Q: Phil, as we move through our career, one of the things that we do is we mature both personally and professionally is this issue of organization. Could you articulate to us how that affected you and your management style with respect to organizing and organization as it applies to being a principal, and also maybe as it applies to being a teacher?

A: Well, I think that I am a very organized person and I have been my whole life. I think part of that was a result of my experiences. My experiences as I grew, as a case in point, I came out of a family atmosphere where race would be the cardinal sin for the simple reason that we had to maximize on every opportunity that we had, we had to maximize on every asset that we had and I believe that organization allows you to maximize on your strong points, I think it helps you to avoid your weak points, not necessarily correct your weak points, but helps you avoid them. You play to your strength and not your weakness. I think you can lead better when people realize that you are organized, you have a keen awareness of what you are doing, what you want to do, how you want to do it, hen you want to do it. I think it allows you to gather strength which under normal circumstances with disorganization you would never have. Secondly, I would think that it would inspire teachers to want to do the same, because here comes that example thing again that we talked about early on, I think the example of your leadership, if you manifest these organizational skills, teachers are going to want to do that to, because they are going to sense, you know, he or she, the boss, is very organized and I would think that they would be impressed if I were also organized. Finally, I think that kids in a school just absolutely take advantage of your weaknesses, of disorganization, of chaos, and I don't blame them. I wouldn't be the least bit disappointed if a child didn't do that because that's example, that's the message we've sent and therefore, I think that to get the best and most effective results, you have to be an organized person and you have to manifest those qualities.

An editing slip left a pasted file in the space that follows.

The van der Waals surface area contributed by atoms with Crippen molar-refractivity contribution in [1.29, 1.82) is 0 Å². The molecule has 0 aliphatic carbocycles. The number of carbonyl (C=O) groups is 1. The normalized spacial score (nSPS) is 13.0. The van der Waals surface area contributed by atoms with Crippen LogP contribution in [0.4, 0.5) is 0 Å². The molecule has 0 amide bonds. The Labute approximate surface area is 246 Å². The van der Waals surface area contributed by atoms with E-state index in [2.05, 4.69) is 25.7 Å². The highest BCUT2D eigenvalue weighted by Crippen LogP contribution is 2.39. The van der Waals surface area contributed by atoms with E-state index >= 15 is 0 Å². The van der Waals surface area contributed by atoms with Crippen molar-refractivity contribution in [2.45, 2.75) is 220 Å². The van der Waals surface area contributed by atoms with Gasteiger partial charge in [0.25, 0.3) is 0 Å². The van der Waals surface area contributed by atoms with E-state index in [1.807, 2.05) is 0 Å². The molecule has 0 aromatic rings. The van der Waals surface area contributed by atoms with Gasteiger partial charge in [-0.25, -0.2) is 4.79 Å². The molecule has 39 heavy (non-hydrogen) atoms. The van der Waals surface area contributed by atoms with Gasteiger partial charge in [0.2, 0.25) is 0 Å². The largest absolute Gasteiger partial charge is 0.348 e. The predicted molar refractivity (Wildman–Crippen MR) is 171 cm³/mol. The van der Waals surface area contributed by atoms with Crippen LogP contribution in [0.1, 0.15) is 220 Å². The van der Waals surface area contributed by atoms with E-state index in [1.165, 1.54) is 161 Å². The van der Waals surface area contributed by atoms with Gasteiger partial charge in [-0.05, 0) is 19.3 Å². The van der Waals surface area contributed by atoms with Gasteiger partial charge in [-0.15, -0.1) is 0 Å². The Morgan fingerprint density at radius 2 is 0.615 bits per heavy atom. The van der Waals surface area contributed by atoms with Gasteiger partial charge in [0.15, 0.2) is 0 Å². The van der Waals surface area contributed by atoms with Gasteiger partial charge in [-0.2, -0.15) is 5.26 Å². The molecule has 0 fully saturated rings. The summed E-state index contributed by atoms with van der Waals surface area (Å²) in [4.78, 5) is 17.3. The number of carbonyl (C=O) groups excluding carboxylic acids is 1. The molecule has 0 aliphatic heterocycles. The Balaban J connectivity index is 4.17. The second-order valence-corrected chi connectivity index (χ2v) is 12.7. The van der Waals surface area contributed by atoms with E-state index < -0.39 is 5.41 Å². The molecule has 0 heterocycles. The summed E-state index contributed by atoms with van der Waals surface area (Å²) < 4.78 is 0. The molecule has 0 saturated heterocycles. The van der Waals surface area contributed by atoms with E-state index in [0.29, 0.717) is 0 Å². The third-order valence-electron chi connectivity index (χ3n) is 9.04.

Q: Since you now have had time to reflect on your career, I wonder if you would share with us what you consider to be your administrative strengths and weaknesses?

A: I enjoy talking about this and not because I had so many strengths. The long and the short of my leadership if you look back over 24 years is I think, first of all, I had a very keen understanding of children. I never looked down on them, I always recognized their strong points, I was willing to allow them to discuss their feelings, new ideas, they new I understood them and they knew I cared about them and I think that is what all of us need is part of human quality. We have to know that somebody cares for us and I think that was the message I always sent to the kids. Could I be disagreeable with them? Could I be mean? If the situation dictated it, sure, and they knew it, but they always knew, even in a disciplinary situation, there was a gentility that they recognized, this guy cares for me. I think my staff got that same message. As far as I am concerned, once that relationship is established, I could flow and teach and manage and provide leadership, because I have one the confidence of the kids and I have one the confidence of the staff.